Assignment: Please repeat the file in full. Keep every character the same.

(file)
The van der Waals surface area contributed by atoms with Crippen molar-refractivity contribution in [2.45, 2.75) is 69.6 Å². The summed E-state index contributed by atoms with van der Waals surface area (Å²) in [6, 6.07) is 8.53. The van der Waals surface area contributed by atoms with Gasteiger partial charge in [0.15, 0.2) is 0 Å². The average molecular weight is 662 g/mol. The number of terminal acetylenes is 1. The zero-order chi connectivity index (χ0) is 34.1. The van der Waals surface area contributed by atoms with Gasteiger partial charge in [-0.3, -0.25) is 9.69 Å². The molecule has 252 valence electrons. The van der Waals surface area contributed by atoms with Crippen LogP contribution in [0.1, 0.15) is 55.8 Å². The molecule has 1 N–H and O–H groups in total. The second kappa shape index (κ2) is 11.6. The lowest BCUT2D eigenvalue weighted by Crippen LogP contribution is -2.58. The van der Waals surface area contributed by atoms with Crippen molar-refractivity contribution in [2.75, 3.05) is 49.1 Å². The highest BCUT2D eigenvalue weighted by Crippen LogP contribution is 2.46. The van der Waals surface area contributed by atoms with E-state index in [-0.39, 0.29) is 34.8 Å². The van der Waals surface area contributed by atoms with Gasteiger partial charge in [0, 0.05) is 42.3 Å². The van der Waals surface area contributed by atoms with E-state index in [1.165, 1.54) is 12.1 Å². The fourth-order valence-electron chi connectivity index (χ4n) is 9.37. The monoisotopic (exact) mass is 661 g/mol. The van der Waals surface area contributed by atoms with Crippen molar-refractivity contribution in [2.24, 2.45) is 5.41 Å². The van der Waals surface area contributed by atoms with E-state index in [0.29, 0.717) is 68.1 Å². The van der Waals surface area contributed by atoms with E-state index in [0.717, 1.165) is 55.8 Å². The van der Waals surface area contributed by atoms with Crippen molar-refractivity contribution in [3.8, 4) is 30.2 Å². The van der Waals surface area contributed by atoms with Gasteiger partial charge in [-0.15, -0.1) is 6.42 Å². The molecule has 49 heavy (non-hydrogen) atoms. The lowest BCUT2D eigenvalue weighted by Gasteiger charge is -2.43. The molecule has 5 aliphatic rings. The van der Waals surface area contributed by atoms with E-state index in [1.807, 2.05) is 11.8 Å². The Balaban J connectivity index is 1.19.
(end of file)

The van der Waals surface area contributed by atoms with Crippen molar-refractivity contribution in [2.45, 2.75) is 69.6 Å². The summed E-state index contributed by atoms with van der Waals surface area (Å²) in [6, 6.07) is 8.53. The van der Waals surface area contributed by atoms with Gasteiger partial charge in [0.15, 0.2) is 0 Å². The average molecular weight is 662 g/mol. The number of terminal acetylenes is 1. The zero-order chi connectivity index (χ0) is 34.1. The van der Waals surface area contributed by atoms with Gasteiger partial charge in [-0.3, -0.25) is 9.69 Å². The molecule has 252 valence electrons. The van der Waals surface area contributed by atoms with Crippen LogP contribution in [0.1, 0.15) is 55.8 Å². The molecule has 1 N–H and O–H groups in total. The second kappa shape index (κ2) is 11.6. The lowest BCUT2D eigenvalue weighted by Crippen LogP contribution is -2.58. The van der Waals surface area contributed by atoms with Crippen molar-refractivity contribution in [2.75, 3.05) is 49.1 Å². The highest BCUT2D eigenvalue weighted by Crippen LogP contribution is 2.46. The van der Waals surface area contributed by atoms with E-state index in [-0.39, 0.29) is 34.8 Å². The van der Waals surface area contributed by atoms with Gasteiger partial charge in [0, 0.05) is 42.3 Å². The van der Waals surface area contributed by atoms with E-state index in [1.165, 1.54) is 12.1 Å². The fourth-order valence-electron chi connectivity index (χ4n) is 9.37. The monoisotopic (exact) mass is 661 g/mol. The van der Waals surface area contributed by atoms with Crippen molar-refractivity contribution in [2.24, 2.45) is 5.41 Å². The van der Waals surface area contributed by atoms with E-state index in [0.29, 0.717) is 68.1 Å². The van der Waals surface area contributed by atoms with E-state index in [0.717, 1.165) is 55.8 Å². The van der Waals surface area contributed by atoms with Crippen molar-refractivity contribution in [3.8, 4) is 30.2 Å². The van der Waals surface area contributed by atoms with Gasteiger partial charge in [-0.15, -0.1) is 6.42 Å². The molecule has 49 heavy (non-hydrogen) atoms. The lowest BCUT2D eigenvalue weighted by Gasteiger charge is -2.43. The molecule has 5 aliphatic rings. The van der Waals surface area contributed by atoms with E-state index in [1.807, 2.05) is 11.8 Å². The Balaban J connectivity index is 1.19.